Stagecoach couple formally adopts two great-grandchildren
Nevada Appeal Staff Writer
By the time Serenity and Timothy Durbrow got into the Carson City District Courtroom on Tuesday, they were over it.
The adoption hearing that would make their great-grandparents, Annabelle Younger, 64, and Wayne Gooch, 67, their legal guardians was supposed to start at 11:30 a.m.
That was already cutting it pretty close to nap time for the 2- and 3-year-old brother and sister. When the hearing didn’t begin until shortly after noon, their patience had worn thin.
Once inside the courtroom, Serenity cried loud echoing sobs that drowned out everything else. Timothy turned around in his chair and insisted on looking into the gallery instead of at District Judge Jim Wilson, who was performing the first adoption ceremony in Carson City for the year, and his first adoption ceremony since he took the bench in January.
But seemingly ever-stoic Wayne and Annabelle were not phased by the commotion.
Their quiet life had changed dramatically in February 2008 when they took their grandson’s children out of foster care in Washington and brought them to their Stagecoach home.
Annabelle explained that her grandson and his young wife were too immature to properly care for the children. Child Protective Services caseworkers would make unannounced visits and find the young couple asleep and the children unsupervised.
That pattern repeated itself until the state took custody of the babies. Serenity was just a few months old, Timothy just over a year.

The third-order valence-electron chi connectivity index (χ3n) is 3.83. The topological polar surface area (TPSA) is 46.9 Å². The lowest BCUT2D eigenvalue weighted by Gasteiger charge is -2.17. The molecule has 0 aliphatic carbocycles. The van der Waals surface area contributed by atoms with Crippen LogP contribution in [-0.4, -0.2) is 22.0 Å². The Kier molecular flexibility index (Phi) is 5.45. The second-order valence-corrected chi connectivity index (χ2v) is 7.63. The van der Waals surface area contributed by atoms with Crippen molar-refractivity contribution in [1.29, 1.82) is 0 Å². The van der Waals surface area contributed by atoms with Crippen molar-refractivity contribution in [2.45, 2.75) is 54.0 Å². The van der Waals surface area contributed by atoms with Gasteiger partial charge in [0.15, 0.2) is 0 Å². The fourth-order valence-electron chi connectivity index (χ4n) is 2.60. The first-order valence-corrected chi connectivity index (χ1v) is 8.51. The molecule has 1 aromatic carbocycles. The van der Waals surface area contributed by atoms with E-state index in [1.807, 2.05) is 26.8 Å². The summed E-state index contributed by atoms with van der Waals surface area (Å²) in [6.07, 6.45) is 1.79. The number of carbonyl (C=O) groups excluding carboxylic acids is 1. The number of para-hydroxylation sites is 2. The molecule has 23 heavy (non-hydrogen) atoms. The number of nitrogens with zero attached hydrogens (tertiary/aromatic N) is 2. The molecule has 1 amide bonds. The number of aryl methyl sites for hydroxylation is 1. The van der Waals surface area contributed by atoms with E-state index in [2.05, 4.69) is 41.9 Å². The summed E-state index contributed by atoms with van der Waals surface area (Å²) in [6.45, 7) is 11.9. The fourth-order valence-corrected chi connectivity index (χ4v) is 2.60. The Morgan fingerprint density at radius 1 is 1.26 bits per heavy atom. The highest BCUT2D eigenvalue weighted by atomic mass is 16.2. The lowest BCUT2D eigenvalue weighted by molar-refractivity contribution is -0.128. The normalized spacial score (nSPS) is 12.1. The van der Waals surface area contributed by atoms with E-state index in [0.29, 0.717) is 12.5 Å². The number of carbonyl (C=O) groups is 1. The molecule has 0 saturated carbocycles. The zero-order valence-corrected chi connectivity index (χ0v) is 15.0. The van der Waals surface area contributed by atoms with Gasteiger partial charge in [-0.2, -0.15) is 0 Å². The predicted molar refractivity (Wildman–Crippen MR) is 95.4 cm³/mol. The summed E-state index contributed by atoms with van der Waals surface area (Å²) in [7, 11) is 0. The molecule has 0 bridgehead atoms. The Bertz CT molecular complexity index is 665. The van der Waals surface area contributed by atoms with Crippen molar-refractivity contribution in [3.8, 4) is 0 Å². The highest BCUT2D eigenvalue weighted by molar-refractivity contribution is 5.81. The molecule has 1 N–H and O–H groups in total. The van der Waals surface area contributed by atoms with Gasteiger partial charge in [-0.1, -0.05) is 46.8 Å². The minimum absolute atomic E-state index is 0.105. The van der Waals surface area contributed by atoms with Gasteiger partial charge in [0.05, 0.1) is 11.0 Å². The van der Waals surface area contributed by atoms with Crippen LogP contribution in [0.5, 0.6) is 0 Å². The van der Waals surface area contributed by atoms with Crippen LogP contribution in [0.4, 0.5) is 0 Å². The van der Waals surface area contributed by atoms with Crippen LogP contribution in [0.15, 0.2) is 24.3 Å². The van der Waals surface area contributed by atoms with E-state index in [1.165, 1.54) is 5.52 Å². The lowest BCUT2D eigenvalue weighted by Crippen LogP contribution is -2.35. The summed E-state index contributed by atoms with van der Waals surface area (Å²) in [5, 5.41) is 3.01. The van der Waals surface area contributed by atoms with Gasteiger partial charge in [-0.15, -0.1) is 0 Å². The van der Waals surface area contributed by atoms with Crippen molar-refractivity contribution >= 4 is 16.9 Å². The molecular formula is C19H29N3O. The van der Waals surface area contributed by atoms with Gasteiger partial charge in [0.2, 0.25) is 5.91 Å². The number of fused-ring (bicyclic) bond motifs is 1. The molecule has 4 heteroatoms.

They had been in foster care for six months before Annabelle learned of their fate.
The couple had already been taking the steps to become foster parents, so immediately Annabelle and Wayne realized the kids belonged with them, she said.
Annabelle said raising the children has given her and Wayne more of a purpose.
On Tuesday, over the din, Annabelle introduced supporters sitting in the gallery ” among them members from her group the Carson Valley Weavers and Spinners and the children’s daycare provider.
“They say it takes a community to raise a child,” she said. “This is part of my community.”
Afterward Judge Wilson said that during his short time on the bench, he’s mostly seen people at the lowest point in their lives. But Tuesday’s hearing was different.
“These are people here for a good purpose,” he said.
And as the crew made their way out of the courtroom” newly appointed a legal family ” Wilson watched in amusement as the children behaved like children and Nana and Papa took it in stride.
“Good luck,” the judge said.
– Contact reporter F.T. Norton at firstname.lastname@example.org or 881-1213.